Remember, remember, the fifth of November...

I don't usually write about my daily life. Aside from it being dull and boring I really don't see the benefit in pointing out my daily yackety-yak. So why am I still talking about it? Good point.

So I watched two movies this past weekend. The first one, Inside Man, started with an Indian song called "Chaiyah Chaiyah," which if I recall correctly had something to do with Sharukh Khan horsing around atop a moving train. At first, I thought I was in the wrong theatre; then I thought I should apologize to my husband for spitting my coke/popcorn medley in his face, but why spoil him, right? Back to the movie, they played an entire Indian song! The movie was good too. Go Spike Lee! I also enjoyed the bit about the Sikh guy being mistaken for an Arab and the rant that followed thereafter, which included phrases like 'Random selection my arse' ' I'm not Arab.' In response to which one of the African American cop blurts out: At least you can get a cab. LOL! Priceless.

Lesson Learned: I'm not exclusive in my trials. There are plenty of others going through the same - if not worse - ordeals.

Second movie, V for Vendetta, started with this intro, which I have been practicing in front of a mirror:
(And yes it is because I mix my V's with my W’s. Go ahead, laugh all you want!)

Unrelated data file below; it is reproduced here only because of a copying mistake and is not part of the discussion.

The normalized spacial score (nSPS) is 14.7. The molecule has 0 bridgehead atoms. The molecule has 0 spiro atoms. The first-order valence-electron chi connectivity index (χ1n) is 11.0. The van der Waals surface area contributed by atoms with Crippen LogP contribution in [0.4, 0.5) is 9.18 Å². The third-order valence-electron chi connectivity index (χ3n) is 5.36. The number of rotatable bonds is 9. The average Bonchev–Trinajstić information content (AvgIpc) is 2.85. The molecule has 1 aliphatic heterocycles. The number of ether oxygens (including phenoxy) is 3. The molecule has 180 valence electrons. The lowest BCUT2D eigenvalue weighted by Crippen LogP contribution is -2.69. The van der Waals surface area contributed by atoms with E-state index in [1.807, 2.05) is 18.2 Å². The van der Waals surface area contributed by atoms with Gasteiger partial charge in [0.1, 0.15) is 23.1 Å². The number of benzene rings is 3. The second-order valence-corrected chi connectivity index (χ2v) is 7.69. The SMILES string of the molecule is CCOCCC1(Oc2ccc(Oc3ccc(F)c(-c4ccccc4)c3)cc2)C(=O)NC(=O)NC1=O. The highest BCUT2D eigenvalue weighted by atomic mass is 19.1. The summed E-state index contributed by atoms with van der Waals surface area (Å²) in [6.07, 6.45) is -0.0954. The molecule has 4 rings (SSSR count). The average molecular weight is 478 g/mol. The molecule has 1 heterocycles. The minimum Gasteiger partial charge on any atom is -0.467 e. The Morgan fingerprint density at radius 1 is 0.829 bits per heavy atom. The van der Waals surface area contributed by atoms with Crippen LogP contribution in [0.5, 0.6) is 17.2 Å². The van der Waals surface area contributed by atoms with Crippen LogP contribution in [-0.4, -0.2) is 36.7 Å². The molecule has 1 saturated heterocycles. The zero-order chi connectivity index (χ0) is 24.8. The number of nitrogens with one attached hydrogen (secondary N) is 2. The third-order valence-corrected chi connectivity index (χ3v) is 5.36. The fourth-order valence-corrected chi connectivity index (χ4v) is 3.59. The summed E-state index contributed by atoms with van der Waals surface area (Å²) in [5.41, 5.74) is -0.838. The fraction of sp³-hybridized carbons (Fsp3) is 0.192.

This visage, no mere veneer of vanity, is it vestige of the vox populi, now vacant, vanished, as the once vital voice of the verisimilitude now venerates what they once vilified. However, this valorous visitation of a by-gone vexation, stands vivified, and has vowed to vanquish these venal and virulent vermin vanguarding vice and vouchsafing the violently vicious and voracious violation of volition. The only verdict is vengeance; a vendetta, held as a votive, not in vain, for the value and veracity of such shall one day vindicate the vigilant and the virtuous. Verily, this vichyssoise of verbiage veers most verbose vis-à-vis an introduction, and so it is my very good honor to meet you and you may call me V. (V's introduction of himself to Evey)

And yes, he was like a crazy person. The movie was interesting but whats even more fascinating to me is that I understood a lot of the undertones because of the DAILY SHOW. If you're an avid fan like myself, you know what I'm talking about. Here's an example:

V for Vendetta:
V: Behind this mask is a man, and behind this man is an idea. And ideas are bulletproof.

Daily Show:
When Mr. Stewart asked Mr. Colbert for his take on whether Saddam was dead or alive, the correspondent answered, "One thing is certain: If Saddam is dead, it greatly reduces his ability to control Iraq."

But wouldn't his death end his control entirely? asked Mr. Stewart.

Not necessarily, argued Mr. Colbert: "When this man appears in public no one is sure it's actually him, and yet he's held an iron grip on power since 1979 — 24 years of brutal dictatorship, all while only maybe existing.

"The point is we can kill Saddam Hussein but we won't win the war until we kill the idea of Saddam Hussein. So what we need to do is develop bombs that kill ideas."

Lesson Learned: More and more people should watch The Daily Show.

I enjoyed the movie - Mr. Smith as V was super- but i don’t agree with its message. There were a lot of interesting ideas in this movie - it was more philosophical than action-packed - but im not sure I agree with such violent means to get your point across, as in the real world that kind of behavior only strengthens those already in power.